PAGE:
Gisella Perl

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Gisella Perl
Gisella Perl - I was a doctor in Auschwitz (cover).jpg
Gisella Perl on the cover of her Auschwitz memoir first published in 1948
Born(1907-12-10)10 December 1907
Died16 December 1988(1988-12-16) (aged 81)
NationalityHungarian Jewish; Romanian Jewish
OccupationDoctor
Known forHolocaust memoir I was a doctor in Auschwitz
OCLC 2355040
Spouse(s)Dr. Krauss (died in the Holocaust)

Gisella Perl (10 December 1907 – 16 December 1988) was a Romanian Jewish gynecologist deported to Auschwitz concentration camp in 1944, where she helped hundreds of women as inmate gynecologist without the bare necessities to perform her work. She survived, emigrated to New York and was one of the first women to publicize these experiences in English in her 1948 memoir I Was a Doctor in Auschwitz. She became a specialist in infertility treatment at Mount Sinai Hospital, New York and eventually moved with her daughter to live in Herzliya, Israel, where she died.

Early life and education[edit]

Gisella Perl was born and grew up in Máramarossziget, Sighetu Marmaţiei, then part of Hungary, which after the Trianon peace treaty of 4 June 1920, became part of Romania. In 1923, when she was 16, she graduated from secondary-school first in her class, the only woman and the only Jew. Her father, Maurice Perl, refused to allow her to study medicine at first, because he feared she was going to "lose her faith and break away from Judaism". He relented a few months later.[1]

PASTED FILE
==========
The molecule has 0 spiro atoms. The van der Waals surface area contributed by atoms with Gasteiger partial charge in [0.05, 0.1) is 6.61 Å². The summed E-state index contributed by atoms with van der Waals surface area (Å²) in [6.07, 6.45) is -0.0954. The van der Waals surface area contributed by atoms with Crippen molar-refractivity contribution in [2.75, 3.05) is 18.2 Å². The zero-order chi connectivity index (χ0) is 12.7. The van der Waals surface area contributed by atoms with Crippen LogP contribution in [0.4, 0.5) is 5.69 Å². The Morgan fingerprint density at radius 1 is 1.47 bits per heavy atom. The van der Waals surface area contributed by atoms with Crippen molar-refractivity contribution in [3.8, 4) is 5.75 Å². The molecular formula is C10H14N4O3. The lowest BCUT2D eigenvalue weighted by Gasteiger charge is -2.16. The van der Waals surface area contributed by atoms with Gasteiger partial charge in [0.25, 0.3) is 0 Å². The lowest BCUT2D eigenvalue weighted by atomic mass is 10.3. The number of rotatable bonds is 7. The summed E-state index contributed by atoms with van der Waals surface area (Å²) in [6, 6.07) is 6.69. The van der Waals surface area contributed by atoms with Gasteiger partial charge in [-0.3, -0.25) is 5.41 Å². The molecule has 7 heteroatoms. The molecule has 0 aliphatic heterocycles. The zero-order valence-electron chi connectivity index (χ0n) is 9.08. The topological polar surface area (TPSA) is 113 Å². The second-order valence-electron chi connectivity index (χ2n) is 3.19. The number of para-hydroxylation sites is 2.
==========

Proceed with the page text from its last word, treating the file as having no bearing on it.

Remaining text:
Career[edit]

Perl became a successful and well known gynecologist in Sighetu. She married an internist, (Dr. Krauss) and practiced until 1944, when the Nazis invaded part of Romania through Hungary and deported Perl to Auschwitz concentration camp along with her family. Josef Mengele gave her the task to work as a gynecologist within the women's camp, attending to inmates without bare necessities such as antiseptics, clean wipes, or running water.

She is best known for temporarily saving the lives of hundreds of women by aborting their pregnancies, as pregnant women were often beaten and killed or used by Dr. Josef Mengele for vivisections.[1]

She was transferred to Bergen-Belsen, her final Holocaust destination and soon liberated. She found that she lost her husband and only son, her parents and her extended family. She tried to commit suicide by poisoning herself and was sent to recuperate in a convent in France until 1947.[2]

In March 1947 she arrived in New York City on a temporary visa to lecture, sponsored by the Hungarian-Jewish Appeal and the United Jewish Appeal. She moved to an upper class neighborhood in New York. New York Representative Sol Bloom unsuccessfully petitioned the Justice Department for permanent residency of the United States.[2]

On March 12, 1948, President Truman signed a bill, and the INS interrogated her on suspicion of assisting the Nazi doctors of Auschwitz in carrying out human rights abuses. In 1951, at the age of 44 she was granted U.S. citizenship. She began work as a gynecologist at Mount Sinai Hospital, New York, becoming an specialist in infertility treatment.[2]